* Use transactions and rollback - never assume every thing works. lets say that you save an order for a user so if the order was saved but list of products (that goes into a different table) for this order was not saved you also don't want to save the order...


  * Foreign keys is apart of other services that can be exploited by a good ORM are your safety net!!!

    As before never assume every thing worked... lets sway a user buy something and your code takes care of everything it saves the order and the products and saves the users ID to the orders table so you know how should receive the product and it will not do any thing if the user ID for some reason is NULL. WRONG! never count on it... if it can break it will! once you will receive an order for 1000$ that was already paid for but will have no idea to whom it belongs! A thing that will never happen if you have a foreign key from your orders to a user... it will also prevent you from by accident deleting the user from your database and then be left with an orders belonging to this user  that now just float there. So... when planing your database you should think ONLY of structure And not your code...

YOUR CODE SHOULD SUPPORT YOUR DATABASE STRUCTURE NOT THE OTHER WAY AROUND!.  Code is much easily changed then db structure especially if you have real data that you need to save and cant get corrupted! and this is infect the case on any production system.


  * Columns - now what should go in to one table and what should be divided to several? there is no easy answer to that but there are some general pointers that apply to most cases. If you have couple of handreds of columns for a table you are definitely doing some thing wrong! each table should hold only the data that it is assigned for, For example user table should hold information ONLY about the user like his name, password, age etc. it should never hold information about his orders or tickets or what ever. this information should be under tables that are dedicated for orders and tickets. On the other hand  it should hold all the information that is exclusive for the user... sound confusing? well it is! and there are many other cases like adding columns to boost performance for queries (even though they should be in other tables and even exist in other tables also or table partitioning ) so basicly you need to know your way around databases and tuning to get actual good result but here are some easy to understand pointers:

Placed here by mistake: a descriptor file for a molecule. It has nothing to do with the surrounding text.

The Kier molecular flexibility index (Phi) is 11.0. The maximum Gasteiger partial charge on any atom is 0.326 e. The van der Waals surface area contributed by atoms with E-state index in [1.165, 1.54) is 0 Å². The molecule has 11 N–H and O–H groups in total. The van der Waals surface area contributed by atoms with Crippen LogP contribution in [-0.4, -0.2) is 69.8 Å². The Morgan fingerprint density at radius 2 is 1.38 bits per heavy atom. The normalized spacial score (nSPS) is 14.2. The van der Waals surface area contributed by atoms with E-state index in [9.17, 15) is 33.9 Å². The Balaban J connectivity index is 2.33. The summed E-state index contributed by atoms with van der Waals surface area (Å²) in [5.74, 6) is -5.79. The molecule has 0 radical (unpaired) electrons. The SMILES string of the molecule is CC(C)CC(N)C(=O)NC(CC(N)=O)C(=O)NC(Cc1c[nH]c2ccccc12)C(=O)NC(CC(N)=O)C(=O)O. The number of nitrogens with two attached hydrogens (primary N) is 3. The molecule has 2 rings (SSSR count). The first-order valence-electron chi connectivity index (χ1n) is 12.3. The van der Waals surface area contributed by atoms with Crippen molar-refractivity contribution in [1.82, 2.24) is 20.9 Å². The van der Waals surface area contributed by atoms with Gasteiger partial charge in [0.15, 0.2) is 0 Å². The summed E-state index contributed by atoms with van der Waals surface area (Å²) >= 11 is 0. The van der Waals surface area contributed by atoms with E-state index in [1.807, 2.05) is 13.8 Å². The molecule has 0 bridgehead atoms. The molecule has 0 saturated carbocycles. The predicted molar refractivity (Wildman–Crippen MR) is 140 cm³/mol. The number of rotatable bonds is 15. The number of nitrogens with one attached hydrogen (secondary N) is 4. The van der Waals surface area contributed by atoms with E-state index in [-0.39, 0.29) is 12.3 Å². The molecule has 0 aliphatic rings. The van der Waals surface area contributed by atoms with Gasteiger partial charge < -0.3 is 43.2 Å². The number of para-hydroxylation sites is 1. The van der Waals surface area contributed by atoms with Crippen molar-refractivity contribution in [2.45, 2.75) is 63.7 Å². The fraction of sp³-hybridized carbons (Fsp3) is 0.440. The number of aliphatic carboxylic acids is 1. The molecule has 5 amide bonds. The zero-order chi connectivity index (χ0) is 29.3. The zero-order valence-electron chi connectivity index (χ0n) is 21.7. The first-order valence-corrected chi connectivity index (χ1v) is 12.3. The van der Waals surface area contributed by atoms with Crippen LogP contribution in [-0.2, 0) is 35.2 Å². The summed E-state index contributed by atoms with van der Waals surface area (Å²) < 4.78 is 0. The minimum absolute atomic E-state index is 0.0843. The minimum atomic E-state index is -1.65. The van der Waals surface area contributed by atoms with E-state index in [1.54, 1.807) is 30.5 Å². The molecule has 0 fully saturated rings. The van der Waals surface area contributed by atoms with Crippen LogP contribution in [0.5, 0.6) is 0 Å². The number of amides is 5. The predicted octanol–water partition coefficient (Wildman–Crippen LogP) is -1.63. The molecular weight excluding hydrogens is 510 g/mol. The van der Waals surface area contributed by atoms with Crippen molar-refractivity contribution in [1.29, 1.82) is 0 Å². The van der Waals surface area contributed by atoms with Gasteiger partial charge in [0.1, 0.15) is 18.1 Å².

1. If you have a one-to-one connection between to tables it should in most cases be one table.


  2. if you get many duplicated data in a table it probably should be broken in tow or more tables with many-to-many connections between the original table a the refactored tables


  3. Never foreign key a table to itself... (did it once and never do it again)


  4. Remember that PIVOT exist and can be used to db structures that are more optimized for holding and managing data then reading it. so don't disregard the KEY VALUE approach in some cases even when dealing with relational databases. it can be huge time saver and performance boost (ill elaborate more on these methods in future posts).


  5. Stored procedures - AVOID IF YOU CAN! the database is for holding and structuring data. not for logic! you have code for that. stored procedures are hard to debug and maintain. its harder to fix problems especially in mysql! same goes for triggers! the code should be in charge of changes in the database and for data manipulations!


  6 . Plan ahead! structure of database almost never should be altered by code. only data should be altered by code if your for some operations your code should change database structure plan better! it is not safe, and make migration and versioning virtually impossible.


  7. Naming convention never use Capital letters and spaces for column names instead use underscore... many platforms will not support it. And the name should make sense and  explain what data the column hold so don't be afraid to give long names if necessary and never use shortcuts, Other developers need to understand what data the column hold just by its name or they will just add it again and you will have tow columns for same thing which pose a full variety of problems!



So we covered some basic approaches for planing and staring to work on your e-commerce application

There are many more things you will have to know in order to make a good, maintainable and flexible application that will answer to your needs but understanding the points we discussed in  this article is a good start. i will post many more articles (as time allows)  With more details about specific approaches and structures, code snippets and tools that will make your development faster and easier.

There are many free and nice things out there that can save you time and money! If you have some suggestions for future articles i would love to hear them .